• The Roman Catholics used to insist on the matter and form, but the form was modified together with the significatio ex adiunctis in the ordination rites of 1968. Either nobody has valid orders, or the priesthood is something of the Church. The Pauline ordinal was the greatest refutation of Apostolicae Curae I have ever come across. Even the Vindication by the English Archbishops highlighted the fact that Rome was shooting itself in the foot! Can you be a sincere member of your Church? If so, your priesthood is valid. If not, you have to go out into the wilderness and spend your life knocking on closed, bolted and locked doors – or join a church on its terms.

      It doesn’t take much for a community to become an “icon” of the Church. When that happens, the universal Church subsists in that community under the oversight of a Bishop (or synod of bishops). Where there is the Church, there are valid orders.

      But of course, most churchmen don’t think like that and, left to their own devices, deny any goodness or truth in anything other than their own sect. It’s their problem, not ours.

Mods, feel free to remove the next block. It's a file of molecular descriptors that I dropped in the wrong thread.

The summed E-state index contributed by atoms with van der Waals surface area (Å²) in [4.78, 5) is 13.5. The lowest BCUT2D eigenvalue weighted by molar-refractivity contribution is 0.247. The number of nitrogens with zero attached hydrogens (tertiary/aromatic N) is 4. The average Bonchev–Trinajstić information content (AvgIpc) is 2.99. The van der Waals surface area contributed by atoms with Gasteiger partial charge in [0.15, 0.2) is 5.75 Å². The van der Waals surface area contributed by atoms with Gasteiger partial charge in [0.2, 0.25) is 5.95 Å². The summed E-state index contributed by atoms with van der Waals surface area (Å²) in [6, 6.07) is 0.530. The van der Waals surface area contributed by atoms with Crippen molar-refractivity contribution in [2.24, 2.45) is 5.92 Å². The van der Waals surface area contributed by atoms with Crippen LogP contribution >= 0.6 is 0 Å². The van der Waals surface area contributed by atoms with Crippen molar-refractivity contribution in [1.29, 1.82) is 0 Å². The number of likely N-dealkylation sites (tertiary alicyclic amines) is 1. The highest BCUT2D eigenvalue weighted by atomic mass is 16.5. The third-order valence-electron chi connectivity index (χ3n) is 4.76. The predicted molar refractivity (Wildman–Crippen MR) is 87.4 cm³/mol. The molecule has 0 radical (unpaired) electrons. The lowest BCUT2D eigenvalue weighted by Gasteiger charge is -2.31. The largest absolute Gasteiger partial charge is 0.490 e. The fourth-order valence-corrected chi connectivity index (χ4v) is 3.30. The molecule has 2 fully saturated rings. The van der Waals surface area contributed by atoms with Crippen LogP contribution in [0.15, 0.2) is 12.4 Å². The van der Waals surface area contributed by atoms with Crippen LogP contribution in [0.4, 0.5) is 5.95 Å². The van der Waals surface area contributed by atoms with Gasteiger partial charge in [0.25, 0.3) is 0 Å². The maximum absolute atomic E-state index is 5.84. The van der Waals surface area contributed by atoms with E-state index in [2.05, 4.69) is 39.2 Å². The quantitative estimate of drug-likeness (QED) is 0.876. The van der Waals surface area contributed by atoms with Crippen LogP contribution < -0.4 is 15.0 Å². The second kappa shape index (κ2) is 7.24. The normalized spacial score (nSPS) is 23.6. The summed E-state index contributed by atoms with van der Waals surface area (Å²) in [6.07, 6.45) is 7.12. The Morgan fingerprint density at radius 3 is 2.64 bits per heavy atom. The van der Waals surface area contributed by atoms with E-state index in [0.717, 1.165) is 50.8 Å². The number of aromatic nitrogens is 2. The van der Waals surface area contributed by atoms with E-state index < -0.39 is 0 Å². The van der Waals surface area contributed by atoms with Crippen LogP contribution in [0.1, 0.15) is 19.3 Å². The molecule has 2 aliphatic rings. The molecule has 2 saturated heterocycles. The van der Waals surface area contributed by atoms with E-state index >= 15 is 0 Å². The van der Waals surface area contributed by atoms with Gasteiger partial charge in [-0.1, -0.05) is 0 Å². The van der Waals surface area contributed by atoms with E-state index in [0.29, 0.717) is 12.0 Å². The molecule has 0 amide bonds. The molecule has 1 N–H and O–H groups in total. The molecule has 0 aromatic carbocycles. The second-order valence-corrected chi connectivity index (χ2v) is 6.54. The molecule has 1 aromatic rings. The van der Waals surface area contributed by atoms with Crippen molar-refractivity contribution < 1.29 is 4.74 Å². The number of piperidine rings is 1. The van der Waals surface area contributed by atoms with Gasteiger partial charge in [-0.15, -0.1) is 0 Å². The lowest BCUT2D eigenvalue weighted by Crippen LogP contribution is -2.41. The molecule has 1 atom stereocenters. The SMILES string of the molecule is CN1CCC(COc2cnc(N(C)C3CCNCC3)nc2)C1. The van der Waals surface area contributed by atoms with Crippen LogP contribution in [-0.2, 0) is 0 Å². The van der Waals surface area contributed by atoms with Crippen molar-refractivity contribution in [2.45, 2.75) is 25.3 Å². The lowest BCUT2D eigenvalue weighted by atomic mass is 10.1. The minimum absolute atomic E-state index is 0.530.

2. Michael Frost says:

    I do like these two thought: “We can just be ourselves.” and “We are here to sow.”

    I oft think many of us, myself included, get too caught up at times with the “big picture” and we forget to appreciate the little things. The Holy Ghost in action in local churches. The small CA parish in my area is having a big event this coming Sunday when they confirm 5 people, 3 children and 2 adults. Given their current size of around 20, those are pretty big numbers for them. What is fascinating is the diversity. The congregation is mostly white and aging. The kids come from a black African family that emigrated to USA. One of the adults is rather young and moving out of a low church evangelical background. The other adult is older and moving out of the LCMS. Is nice to see CA appeal to two different “types” of adults. A rather eclectic group. [Never having witnessed a CA confirmation, I’m interested in seeing what they do.]